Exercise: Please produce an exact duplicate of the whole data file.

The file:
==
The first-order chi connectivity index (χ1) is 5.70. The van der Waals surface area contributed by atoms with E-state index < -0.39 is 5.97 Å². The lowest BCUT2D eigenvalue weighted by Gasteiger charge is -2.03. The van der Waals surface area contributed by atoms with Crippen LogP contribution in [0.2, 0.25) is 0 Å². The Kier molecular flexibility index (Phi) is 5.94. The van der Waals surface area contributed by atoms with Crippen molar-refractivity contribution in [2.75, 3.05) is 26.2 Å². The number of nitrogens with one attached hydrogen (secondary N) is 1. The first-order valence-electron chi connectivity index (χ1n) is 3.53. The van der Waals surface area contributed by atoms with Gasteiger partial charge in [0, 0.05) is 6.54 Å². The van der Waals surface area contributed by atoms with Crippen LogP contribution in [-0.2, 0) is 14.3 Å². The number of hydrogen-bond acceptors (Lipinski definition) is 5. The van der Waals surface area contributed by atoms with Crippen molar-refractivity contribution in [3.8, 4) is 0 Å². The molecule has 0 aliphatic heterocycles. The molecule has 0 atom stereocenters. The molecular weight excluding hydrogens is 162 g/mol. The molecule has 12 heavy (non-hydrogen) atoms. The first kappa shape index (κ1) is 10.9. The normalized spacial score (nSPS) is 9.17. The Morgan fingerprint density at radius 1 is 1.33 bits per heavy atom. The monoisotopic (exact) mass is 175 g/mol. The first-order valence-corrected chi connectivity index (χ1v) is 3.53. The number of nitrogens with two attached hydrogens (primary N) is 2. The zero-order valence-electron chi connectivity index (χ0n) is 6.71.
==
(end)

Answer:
The first-order chi connectivity index (χ1) is 5.70. The van der Waals surface area contributed by atoms with E-state index < -0.39 is 5.97 Å². The lowest BCUT2D eigenvalue weighted by Gasteiger charge is -2.03. The van der Waals surface area contributed by atoms with Crippen LogP contribution in [0.2, 0.25) is 0 Å². The Kier molecular flexibility index (Phi) is 5.94. The van der Waals surface area contributed by atoms with Crippen molar-refractivity contribution in [2.75, 3.05) is 26.2 Å². The number of nitrogens with one attached hydrogen (secondary N) is 1. The first-order valence-electron chi connectivity index (χ1n) is 3.53. The van der Waals surface area contributed by atoms with Gasteiger partial charge in [0, 0.05) is 6.54 Å². The van der Waals surface area contributed by atoms with Crippen LogP contribution in [-0.2, 0) is 14.3 Å². The number of hydrogen-bond acceptors (Lipinski definition) is 5. The van der Waals surface area contributed by atoms with Crippen molar-refractivity contribution in [3.8, 4) is 0 Å². The molecule has 0 aliphatic heterocycles. The molecule has 0 atom stereocenters. The molecular weight excluding hydrogens is 162 g/mol. The molecule has 12 heavy (non-hydrogen) atoms. The first kappa shape index (κ1) is 10.9. The normalized spacial score (nSPS) is 9.17. The Morgan fingerprint density at radius 1 is 1.33 bits per heavy atom. The monoisotopic (exact) mass is 175 g/mol. The first-order valence-corrected chi connectivity index (χ1v) is 3.53. The number of nitrogens with two attached hydrogens (primary N) is 2. The zero-order valence-electron chi connectivity index (χ0n) is 6.71.